Beethoven/Gubaidulina/Brahms/Strauss – Stephanie Heriger

Two days later, I’m still trying to wrap my mind around Sofia Gubaidulina’s Feast During a Plague. And, not surprisingly, it’s the pre-recorded material that’s got me a little stumped. Not because I found it intrusive (which it was), but instead because I found it disturbing – and that disturbs me.

Granted, this was the point. In
reading Mark Rohr’s program notes and even the composer’s own thoughts
on the work, it’s clear that these sounds were meant to be jarring and
uncomfortable. The question for me, though, is why. I’m no stranger to new music and, as I explained in my last post, I often get a kick out of watching audiences squirm a little. So why was I so put off by these pre-recorded “intrusions”? Here are a few thoughts:

 These sounds came relatively late in the piece, so their arrival, even though it was expected, was startling nonetheless and almost downright disorienting. In fact, I felt as if my mind had been taken "out of the music" as I tried to make sense of what I was hearing. Sure, this all happened in an instant, but this shift in thought seemed to alter my entire listening experience.


For many of the same reasons, the pre-recorded material also brought me (quickly and unapologetically) out of my own interpretation. Perhaps it was knowing that the work was inspired by Pushkin’s short play of the same name (which was itself inspired by poet John Wilson’s “The City of Plague”), but, for most of the work, my mind was firmly rooted in the 19th century, or, at the very least, a time and place other than our own.  Maybe this distance was somehow a defense mechanism on my part – the work is more than a little accusatory. Still, when the computer-generated rhythms made their first entrance, I was immediately brought back to the 21st century. And, again, the piece was no longer the same to me.

One final thought – I’m left to wonder if pre-recorded material isn’t somehow inherently disconcerting, regardless of what the pre-recorded material may be. Modern technology allows us a certain amount of authority, but, ultimately, these sounds are beyond our control (at least once we initiate playback). Maybe the tension between what is happening and what may potentially happen is something we’re all programmed to feel. I’m sure I felt it.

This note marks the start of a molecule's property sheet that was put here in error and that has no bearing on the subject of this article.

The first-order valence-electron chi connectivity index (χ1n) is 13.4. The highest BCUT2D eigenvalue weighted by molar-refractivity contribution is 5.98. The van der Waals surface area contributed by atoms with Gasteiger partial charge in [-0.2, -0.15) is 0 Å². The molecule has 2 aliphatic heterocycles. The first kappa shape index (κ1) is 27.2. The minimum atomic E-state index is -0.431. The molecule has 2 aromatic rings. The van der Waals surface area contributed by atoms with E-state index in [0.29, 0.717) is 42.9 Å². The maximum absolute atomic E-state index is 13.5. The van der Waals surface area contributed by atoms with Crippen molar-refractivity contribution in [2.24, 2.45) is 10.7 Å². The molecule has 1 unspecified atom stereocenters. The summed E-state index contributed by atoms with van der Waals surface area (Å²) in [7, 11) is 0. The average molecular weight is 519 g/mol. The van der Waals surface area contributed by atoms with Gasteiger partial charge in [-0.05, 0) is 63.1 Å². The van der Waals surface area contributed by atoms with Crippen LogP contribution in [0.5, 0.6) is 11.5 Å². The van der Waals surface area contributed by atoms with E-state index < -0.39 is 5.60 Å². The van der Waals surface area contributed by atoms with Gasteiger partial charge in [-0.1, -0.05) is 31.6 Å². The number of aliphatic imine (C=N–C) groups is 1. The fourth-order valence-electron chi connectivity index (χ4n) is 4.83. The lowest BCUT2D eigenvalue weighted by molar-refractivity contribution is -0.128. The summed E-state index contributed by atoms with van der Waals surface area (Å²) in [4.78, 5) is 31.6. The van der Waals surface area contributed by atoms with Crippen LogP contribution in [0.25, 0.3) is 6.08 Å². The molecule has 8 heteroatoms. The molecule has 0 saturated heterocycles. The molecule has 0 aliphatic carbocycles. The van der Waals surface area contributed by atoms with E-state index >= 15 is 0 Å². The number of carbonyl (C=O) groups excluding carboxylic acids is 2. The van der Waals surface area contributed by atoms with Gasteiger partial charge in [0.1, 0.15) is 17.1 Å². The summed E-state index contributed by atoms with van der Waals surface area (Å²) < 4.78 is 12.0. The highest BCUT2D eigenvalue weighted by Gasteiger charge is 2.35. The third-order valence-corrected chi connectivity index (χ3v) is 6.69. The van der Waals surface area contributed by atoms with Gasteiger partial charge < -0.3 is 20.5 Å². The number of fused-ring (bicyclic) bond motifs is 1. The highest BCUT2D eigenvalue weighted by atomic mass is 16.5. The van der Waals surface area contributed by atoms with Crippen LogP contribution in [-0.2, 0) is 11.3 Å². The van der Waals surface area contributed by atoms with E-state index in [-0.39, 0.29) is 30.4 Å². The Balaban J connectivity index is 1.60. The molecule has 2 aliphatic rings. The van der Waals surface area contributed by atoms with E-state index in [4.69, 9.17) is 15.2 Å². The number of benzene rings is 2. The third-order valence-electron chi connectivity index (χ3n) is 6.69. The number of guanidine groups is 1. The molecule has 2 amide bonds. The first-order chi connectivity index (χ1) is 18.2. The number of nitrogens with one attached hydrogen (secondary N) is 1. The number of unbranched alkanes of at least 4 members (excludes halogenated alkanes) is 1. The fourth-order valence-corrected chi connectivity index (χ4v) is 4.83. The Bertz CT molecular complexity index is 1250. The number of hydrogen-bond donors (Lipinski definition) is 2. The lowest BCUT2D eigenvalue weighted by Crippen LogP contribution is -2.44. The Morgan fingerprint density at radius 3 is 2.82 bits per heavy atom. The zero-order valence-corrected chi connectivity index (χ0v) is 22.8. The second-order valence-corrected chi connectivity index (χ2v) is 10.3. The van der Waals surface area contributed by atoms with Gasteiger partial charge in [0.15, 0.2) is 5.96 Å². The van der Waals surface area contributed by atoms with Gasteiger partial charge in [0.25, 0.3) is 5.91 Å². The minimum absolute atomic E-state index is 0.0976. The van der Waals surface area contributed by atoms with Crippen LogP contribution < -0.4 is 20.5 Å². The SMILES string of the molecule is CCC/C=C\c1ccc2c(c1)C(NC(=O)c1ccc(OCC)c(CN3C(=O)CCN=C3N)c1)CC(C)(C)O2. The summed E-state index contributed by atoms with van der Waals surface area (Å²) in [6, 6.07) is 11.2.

I’m still not prepared to say whether I liked or disliked the piece – I need to hear it again. Let me also say that I’m well aware that everything I just described is, most likely, what Gubaidulina intended. This post is in no way a critique – it is, instead, a chance for me to make sense of my own reaction (one that caught me a little off guard). As always, I’d love to hear your thoughts…  

One Response to “Beethoven/Gubaidulina/Brahms/Strauss – Stephanie Heriger”

  1. Naomi Yoran says:

    I would recommend listening to a live, unfamiliar composition, without reading the program notes, except the short description about the composer. Reading the notes AFTER the concert will assure that one’s own reactions (feelings, reflections, associations & thoughts are one’s own.) There are plenty of program notes (& newspaper reviews) which are “not to the point” to say the least. This was the case for Gubaidulina’s music.
    I went to this concert twice (Saturday & Sunday). In my opinion, this music is monumental! I felt it during the first listening & it was reinforced on second hearing.
    It is of course, helpful to pay attention to her age: she was born in 1931 in the Soviet Union. Adding to that, basic knowledge of history gives all the clues one needs to know in order “to get” the spectrum of her inspiration. In addition: using the word ‘Plague’ in a title (in any art form) in the period after the last ‘real plague’ occured, is a clue for a metaphor. More, a little later in my own blog

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Dec 4